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Facebook Groups? Nah.

Facebook Groups? Nah.

In the time we spent planning Sanityville, one question kept coming up: why don’t we just start a Facebook group?

It’s a good question, and it deserves a full answer. After all, just about everyone we know already has a Facebook account, and most people check Facebook multiple times per day. On top of that, creating a Facebook group would be far less work, and certainly cost less than just about any other alternative.

Or would it? In the end, the cost of using Facebook is precisely why we chose to go elsewhere.

Facebook, Google and other tech giants dominate the internet, and they’ve done so by making it easy for us to interact online with one another. Do you remember the thrill of having a Facebook account for the first time? I do. It was intoxicating. I was suddenly connected to everyone I had ever known, and I could actually get a message to them. Easily! No email addresses to remember, no complicated forms to fill out. And, as it grew Facebook made it easier to interact in ways we couldn’t even imagine years ago. And, best of all, it’s all FREE!

So if Facebook has such a good thing going, why do something else?

We thought long and hard about what we want in an online community, and quality discussions are at the very heart of it. Facebook is terrible for thoughtful discussions. There are many Facebook groups out there, and many of them are very helpful. I have a daughter with a rare genetic disorder, and the CFC Facebook group has been a lifesaver for my family. There are certainly things Facebook is good for, but Facebook’s primary goal is not to foster substantive discussion. Facebook’s main goal is to keep your eyeballs on Facebook. Have you ever tried to have a meaningful, and possibly tense, exchange with someone on Facebook? Have you ever tried to go back and find a discussion that you had months, weeks or even days ago? It’s not easy.

Another real downside is that Facebook, the company, is no friend to Bible-believing Christians. I’m not opposed to the authority that Facebook and Google wield per se, though I do think they have too much of it. If you’re going to use their software and their servers, you should expect to play by their rules. But everyone who’s paying attention knows that the tech giants are opposed to Biblical Christianity, and they are opposed to it particularly when it comes to sexuality. Facebook and Google have been known to suspend or shut down the accounts of those who question the progressive anti-Christian ideal de jour. If we’re going to invest the time and energy into creating an online community, we want to do it where the rug can’t so easily be pulled out from under us.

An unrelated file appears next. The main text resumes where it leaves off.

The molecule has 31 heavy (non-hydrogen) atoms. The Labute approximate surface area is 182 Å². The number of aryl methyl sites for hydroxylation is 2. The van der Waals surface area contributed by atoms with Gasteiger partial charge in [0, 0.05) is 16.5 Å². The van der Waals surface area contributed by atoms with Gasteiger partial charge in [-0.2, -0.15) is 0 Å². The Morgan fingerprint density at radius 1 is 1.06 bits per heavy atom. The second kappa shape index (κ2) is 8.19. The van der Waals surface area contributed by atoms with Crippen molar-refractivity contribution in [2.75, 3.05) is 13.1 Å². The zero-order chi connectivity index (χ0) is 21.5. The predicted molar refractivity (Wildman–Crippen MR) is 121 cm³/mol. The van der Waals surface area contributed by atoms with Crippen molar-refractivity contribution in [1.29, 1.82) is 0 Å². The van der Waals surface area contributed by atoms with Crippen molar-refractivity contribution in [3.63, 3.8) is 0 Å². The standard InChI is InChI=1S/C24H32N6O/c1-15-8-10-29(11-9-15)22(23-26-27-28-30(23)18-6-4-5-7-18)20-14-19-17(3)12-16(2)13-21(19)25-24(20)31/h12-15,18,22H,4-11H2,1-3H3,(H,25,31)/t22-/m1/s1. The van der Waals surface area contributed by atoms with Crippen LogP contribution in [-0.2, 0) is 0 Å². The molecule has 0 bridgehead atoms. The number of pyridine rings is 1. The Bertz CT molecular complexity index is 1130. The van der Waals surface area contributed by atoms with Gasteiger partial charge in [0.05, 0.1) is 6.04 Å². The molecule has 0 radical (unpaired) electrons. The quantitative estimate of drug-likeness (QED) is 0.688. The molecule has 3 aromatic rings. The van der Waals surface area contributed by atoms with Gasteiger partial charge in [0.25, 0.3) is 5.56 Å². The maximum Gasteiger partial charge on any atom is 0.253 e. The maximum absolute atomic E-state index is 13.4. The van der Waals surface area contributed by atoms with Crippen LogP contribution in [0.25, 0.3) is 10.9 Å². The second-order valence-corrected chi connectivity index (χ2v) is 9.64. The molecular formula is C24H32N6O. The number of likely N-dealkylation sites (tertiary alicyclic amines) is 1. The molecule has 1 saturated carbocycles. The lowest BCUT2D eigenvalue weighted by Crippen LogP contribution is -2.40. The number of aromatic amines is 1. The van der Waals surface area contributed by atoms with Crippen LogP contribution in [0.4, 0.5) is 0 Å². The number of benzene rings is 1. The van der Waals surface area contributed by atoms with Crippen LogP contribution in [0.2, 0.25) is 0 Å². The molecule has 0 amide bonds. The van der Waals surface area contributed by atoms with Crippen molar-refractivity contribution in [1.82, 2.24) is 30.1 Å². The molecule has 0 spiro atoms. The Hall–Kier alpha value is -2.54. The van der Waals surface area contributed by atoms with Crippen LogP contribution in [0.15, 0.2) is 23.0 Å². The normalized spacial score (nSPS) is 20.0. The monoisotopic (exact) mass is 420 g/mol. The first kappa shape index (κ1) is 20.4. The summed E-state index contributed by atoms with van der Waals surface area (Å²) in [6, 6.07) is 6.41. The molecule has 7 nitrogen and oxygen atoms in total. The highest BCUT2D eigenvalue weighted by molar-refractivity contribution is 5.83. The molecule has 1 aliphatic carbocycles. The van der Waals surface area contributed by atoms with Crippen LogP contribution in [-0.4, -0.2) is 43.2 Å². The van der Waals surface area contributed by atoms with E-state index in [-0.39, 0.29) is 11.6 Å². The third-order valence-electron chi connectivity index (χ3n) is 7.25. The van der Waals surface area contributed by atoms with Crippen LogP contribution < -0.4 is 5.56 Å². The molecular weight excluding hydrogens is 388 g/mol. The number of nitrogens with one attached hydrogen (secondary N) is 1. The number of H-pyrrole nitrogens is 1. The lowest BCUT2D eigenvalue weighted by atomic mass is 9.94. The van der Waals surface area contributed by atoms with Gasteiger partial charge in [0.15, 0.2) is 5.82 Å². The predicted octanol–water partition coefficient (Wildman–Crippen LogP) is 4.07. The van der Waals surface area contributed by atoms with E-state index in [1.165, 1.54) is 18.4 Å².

We also want these discussions to be public and freely available to anyone on the internet. Hopefully, that means we’ll be better able to reach people. Facebook requires you to have an account in order to see most things. And whether or not you see the discussion at all, even if you do have a Facebook account, is dependent on Facebook’s constantly changing algorithms. It’s like having someone sit in the passenger seat and grab the steering wheel occasionally while you’re trying to drive. No thanks.

Facebook is free because they sell the information about you and your friends and family to advertisers. So does Google. So do many companies. We’re convinced that we should be able to enjoy the benefits of our technology without having to settle for a society in which everything about you is monitored 100% of the time. Facebook tries to know everything it can about you to improve its advertising. And so they track as much of your online behavior as they can, as often as they can. (This is true whether you are on Facebook or not.) We don’t think we should ask members of our community to put up with that just so they can participate.

Many people are sick of Facebook and want alternatives. This has been a recurring conversation in my church, and I’m guessing in your church, too. Most of us have wasted time by getting sucked in to all the Facebook click bait when we just wanted to spend a couple minutes reading what our friends were sharing. We’d like to leave all the click bait behind.

According to some, the Facebook era is over. If that sounds impossible to you, remember that many other large internet companies have already come and gone. I have no idea what will replace Facebook, or if it will be “replaced” at all. But I do hope you’ll join us in a cheerful little corner of cyberspace called Sanityville. You may request an invite now by contacting Joseph Bayly (jtbayly@gmail.com), but we’ll be opening to the public very soon.

We can’t wait to see you there!

About The Author

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Lucas Weeks is an associate pastor at Clearnote Church in Bloomington, Indiana. He's married to Hannah, and they have six children.

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